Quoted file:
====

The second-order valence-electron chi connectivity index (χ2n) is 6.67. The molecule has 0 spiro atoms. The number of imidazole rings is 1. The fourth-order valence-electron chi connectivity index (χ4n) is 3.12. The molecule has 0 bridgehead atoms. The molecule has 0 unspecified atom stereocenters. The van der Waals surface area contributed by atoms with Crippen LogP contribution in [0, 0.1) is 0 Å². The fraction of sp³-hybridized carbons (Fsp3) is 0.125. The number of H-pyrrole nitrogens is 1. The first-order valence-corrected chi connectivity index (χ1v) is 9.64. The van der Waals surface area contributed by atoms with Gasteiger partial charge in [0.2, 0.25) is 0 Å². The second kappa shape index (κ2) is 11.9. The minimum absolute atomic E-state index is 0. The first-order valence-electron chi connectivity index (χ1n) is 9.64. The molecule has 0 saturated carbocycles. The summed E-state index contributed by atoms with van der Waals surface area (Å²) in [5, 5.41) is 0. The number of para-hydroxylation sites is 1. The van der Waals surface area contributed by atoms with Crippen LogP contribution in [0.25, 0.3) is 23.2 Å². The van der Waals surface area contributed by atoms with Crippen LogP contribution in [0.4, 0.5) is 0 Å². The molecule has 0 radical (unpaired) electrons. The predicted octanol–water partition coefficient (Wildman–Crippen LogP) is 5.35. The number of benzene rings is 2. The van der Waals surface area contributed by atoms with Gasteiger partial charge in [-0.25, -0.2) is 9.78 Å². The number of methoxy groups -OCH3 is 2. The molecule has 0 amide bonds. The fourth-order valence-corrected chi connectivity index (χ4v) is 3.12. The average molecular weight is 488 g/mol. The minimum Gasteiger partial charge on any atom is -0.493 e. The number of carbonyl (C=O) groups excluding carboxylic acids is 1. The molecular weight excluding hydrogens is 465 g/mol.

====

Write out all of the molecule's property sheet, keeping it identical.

The second-order valence-electron chi connectivity index (χ2n) is 6.67. The molecule has 0 spiro atoms. The number of imidazole rings is 1. The fourth-order valence-electron chi connectivity index (χ4n) is 3.12. The molecule has 0 bridgehead atoms. The molecule has 0 unspecified atom stereocenters. The van der Waals surface area contributed by atoms with Crippen LogP contribution in [0, 0.1) is 0 Å². The fraction of sp³-hybridized carbons (Fsp3) is 0.125. The number of H-pyrrole nitrogens is 1. The first-order valence-corrected chi connectivity index (χ1v) is 9.64. The van der Waals surface area contributed by atoms with Gasteiger partial charge in [0.2, 0.25) is 0 Å². The second kappa shape index (κ2) is 11.9. The minimum absolute atomic E-state index is 0. The first-order valence-electron chi connectivity index (χ1n) is 9.64. The molecule has 0 saturated carbocycles. The summed E-state index contributed by atoms with van der Waals surface area (Å²) in [5, 5.41) is 0. The number of para-hydroxylation sites is 1. The van der Waals surface area contributed by atoms with Crippen LogP contribution in [0.25, 0.3) is 23.2 Å². The van der Waals surface area contributed by atoms with Crippen LogP contribution in [0.4, 0.5) is 0 Å². The molecule has 0 radical (unpaired) electrons. The predicted octanol–water partition coefficient (Wildman–Crippen LogP) is 5.35. The number of benzene rings is 2. The van der Waals surface area contributed by atoms with Gasteiger partial charge in [-0.25, -0.2) is 9.78 Å². The number of methoxy groups -OCH3 is 2. The molecule has 0 amide bonds. The fourth-order valence-corrected chi connectivity index (χ4v) is 3.12. The average molecular weight is 488 g/mol. The minimum Gasteiger partial charge on any atom is -0.493 e. The number of carbonyl (C=O) groups excluding carboxylic acids is 1. The molecular weight excluding hydrogens is 465 g/mol.